The ReSpect4π Fourier transform Near‐infrared spectrometer is made for real‐world analyses and environments. The spectrometer is sufficiently small for field use and is made for inhomogeneous samples. The sampling area is up to 30 cm diameter. The ReSpect4π FT‐NIR spectrometer has been proven to work reliably in adverse operating conditions.
LLS Instruments is able to provide assistance to those clients who require help in the development of chemometric methods. Given appropriate standards, extremely robust models can be produced. We also provide training to educate clients in appropriate sampling methods, how to treat samples, and how to measure samples correctly.
We are able to assist clients with sampling issues, selection of appropriate standards, guidance for the appropriate analysis of standard samples, and verification of the data for robust models. In addition we can assist with engineering issues to install spectrometers for optimized data collection.
LLS Instruments manufactures Fourier transform near‐infrared (FT‐NIR) spectrometers. The spectrometers are specifically designed to measure inhomogeneous materials, such as agricultural and food products. The spectrometer measures large areas efficiently so that representative averages of the components in a sample can be determined accurately. The instruments are designed to measure areas up to approximately 30 cm in diameter. The sample area is integrated and larger samples may be scanned by moving the instrument across the sample, or moving the sample in front of the spectrometer.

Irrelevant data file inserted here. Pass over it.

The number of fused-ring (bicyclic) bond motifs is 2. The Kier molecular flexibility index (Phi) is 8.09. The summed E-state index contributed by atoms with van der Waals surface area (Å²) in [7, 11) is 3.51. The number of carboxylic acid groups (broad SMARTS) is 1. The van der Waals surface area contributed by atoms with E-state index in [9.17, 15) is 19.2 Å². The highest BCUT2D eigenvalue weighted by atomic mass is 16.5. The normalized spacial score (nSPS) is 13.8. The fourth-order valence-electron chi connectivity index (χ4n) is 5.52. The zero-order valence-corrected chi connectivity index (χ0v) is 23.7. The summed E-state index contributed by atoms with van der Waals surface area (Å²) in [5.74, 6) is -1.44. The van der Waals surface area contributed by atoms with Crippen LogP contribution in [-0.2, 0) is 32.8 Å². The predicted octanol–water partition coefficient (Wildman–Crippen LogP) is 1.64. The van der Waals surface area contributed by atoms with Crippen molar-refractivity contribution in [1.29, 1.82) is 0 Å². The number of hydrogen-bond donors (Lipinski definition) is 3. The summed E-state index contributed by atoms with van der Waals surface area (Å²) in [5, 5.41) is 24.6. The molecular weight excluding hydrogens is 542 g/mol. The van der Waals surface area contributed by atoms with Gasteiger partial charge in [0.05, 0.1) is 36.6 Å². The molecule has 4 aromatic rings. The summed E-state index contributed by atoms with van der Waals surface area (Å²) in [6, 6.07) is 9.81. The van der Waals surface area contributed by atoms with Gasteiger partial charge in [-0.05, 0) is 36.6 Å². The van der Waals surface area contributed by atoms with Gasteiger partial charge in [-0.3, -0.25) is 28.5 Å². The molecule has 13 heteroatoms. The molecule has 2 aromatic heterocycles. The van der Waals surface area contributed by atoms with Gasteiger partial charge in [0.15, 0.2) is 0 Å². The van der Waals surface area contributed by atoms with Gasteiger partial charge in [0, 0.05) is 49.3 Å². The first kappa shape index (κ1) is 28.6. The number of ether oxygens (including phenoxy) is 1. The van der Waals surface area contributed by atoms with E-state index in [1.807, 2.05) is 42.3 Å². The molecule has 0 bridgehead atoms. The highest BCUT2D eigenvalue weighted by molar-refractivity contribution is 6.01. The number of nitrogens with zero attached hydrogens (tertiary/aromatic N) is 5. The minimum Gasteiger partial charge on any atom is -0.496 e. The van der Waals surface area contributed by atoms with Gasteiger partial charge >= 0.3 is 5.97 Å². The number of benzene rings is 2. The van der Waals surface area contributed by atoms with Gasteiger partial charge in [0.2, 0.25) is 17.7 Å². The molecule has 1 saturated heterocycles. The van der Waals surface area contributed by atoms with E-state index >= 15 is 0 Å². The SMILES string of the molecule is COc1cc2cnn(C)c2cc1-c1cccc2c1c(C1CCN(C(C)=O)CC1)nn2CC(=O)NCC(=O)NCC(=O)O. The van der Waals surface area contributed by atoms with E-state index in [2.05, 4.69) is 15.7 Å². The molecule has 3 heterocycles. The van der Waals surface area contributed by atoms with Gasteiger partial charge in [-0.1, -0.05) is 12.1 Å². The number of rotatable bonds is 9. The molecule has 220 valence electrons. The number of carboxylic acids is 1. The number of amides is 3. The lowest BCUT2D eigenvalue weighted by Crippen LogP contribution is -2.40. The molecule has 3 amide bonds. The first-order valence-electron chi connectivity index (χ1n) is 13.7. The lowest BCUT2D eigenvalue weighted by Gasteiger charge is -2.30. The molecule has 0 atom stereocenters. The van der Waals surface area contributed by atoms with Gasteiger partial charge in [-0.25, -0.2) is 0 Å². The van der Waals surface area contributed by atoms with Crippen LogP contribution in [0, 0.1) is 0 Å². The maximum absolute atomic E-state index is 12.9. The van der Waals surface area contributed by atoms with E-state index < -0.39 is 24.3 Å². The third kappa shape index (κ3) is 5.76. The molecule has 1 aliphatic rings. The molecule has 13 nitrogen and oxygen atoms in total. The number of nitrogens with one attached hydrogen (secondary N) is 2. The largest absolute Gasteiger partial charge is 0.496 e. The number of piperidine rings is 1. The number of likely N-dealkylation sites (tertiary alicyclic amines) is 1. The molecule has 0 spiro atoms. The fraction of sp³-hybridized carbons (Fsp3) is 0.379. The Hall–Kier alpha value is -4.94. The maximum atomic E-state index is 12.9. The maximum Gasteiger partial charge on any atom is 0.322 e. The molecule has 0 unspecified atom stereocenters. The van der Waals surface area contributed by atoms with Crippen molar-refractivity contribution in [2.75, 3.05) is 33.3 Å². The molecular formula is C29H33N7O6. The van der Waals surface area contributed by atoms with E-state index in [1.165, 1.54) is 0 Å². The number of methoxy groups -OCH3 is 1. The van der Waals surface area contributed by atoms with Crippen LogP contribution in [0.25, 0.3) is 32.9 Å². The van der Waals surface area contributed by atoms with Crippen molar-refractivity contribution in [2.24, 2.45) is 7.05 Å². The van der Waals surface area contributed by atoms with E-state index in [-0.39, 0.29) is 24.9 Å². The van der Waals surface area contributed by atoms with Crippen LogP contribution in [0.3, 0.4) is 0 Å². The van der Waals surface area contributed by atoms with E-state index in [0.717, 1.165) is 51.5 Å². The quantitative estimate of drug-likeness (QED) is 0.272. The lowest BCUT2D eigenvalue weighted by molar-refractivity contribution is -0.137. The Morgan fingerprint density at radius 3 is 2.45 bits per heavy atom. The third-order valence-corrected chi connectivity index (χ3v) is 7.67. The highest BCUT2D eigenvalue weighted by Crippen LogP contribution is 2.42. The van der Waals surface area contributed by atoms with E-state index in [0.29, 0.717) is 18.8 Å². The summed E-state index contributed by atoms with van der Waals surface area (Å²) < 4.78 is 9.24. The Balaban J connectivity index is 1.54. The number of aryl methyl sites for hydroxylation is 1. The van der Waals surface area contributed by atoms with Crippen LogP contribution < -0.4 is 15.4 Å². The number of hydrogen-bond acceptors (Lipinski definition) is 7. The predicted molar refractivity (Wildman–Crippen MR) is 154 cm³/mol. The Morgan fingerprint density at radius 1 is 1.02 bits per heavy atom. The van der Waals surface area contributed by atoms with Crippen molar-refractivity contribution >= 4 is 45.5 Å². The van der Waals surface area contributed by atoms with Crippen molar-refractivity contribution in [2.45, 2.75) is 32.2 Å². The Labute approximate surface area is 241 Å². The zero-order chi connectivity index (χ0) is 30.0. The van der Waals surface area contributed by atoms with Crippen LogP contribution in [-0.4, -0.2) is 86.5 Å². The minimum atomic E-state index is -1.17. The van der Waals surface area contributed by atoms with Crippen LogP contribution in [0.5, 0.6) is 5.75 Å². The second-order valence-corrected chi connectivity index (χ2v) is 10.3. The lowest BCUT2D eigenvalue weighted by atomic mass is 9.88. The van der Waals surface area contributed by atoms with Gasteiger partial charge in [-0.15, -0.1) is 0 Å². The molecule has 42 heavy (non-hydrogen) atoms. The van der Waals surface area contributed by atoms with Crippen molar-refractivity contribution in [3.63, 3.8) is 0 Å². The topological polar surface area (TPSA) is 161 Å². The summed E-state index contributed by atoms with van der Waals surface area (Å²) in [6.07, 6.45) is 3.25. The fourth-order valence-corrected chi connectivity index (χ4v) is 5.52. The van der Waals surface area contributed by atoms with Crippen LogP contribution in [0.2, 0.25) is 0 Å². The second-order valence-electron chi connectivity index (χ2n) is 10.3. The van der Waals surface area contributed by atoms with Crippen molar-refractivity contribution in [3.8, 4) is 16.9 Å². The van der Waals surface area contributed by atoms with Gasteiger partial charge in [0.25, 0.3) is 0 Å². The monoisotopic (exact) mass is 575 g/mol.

The instrument is a fully functioning FT‐NIR spectrometer with resolutions between 32 and 1 cm-1. It is equipped with an extended range InGaAs detector with a standard range of 8000 to 4000 cm-1, although signal can be acquired as high as 9000 cm-1. The instrument is robust and can operate in environments from -40 to +40°C, is vibration tolerant, and meets IP-67 specifications.
Woody earned his B.S. in Chemistry in 1964 at the University of North Georgia and his Ph.D. in Chemistry from the University of Georgia in 1969. He worked at the U.S. Department of Agriculture's Agricultural Research Service for 37 years where he was Research Scientist, Research Leader, Area Director, Center Director, and Location Coordinator. Woody has extensive experience in the areas of NIR spectrometery and chemometrics. He is a Fellow of the International Council for Near Infrared Spectroscopy and a Fellow of the Society for Applied Spectroscopy.
Jim joined the faculty in the Department of Chemistry at the University of Alabama in 1979, and moved to the University of Georgia in 1983. He retired as a Professor of Chemistry in 2009. Jim earned his B.S.Chem. degree from the University of Illinois at Chicago (1972) and his Ph.D. at the University of North Carolina at Chapel Hill (1977). He is co-author of the treatise "Fourier Transform Infrared Spectrometry," Wiley‐Interscience, 2007, and has been an instructor at the annual IR and Raman interpretation courses held at Bowdoin College by IR Courses, Inc. since 1989. Jim is a Fellow of the Society for Applied Spectroscopy and an Honorary Member of the Coblentz Society.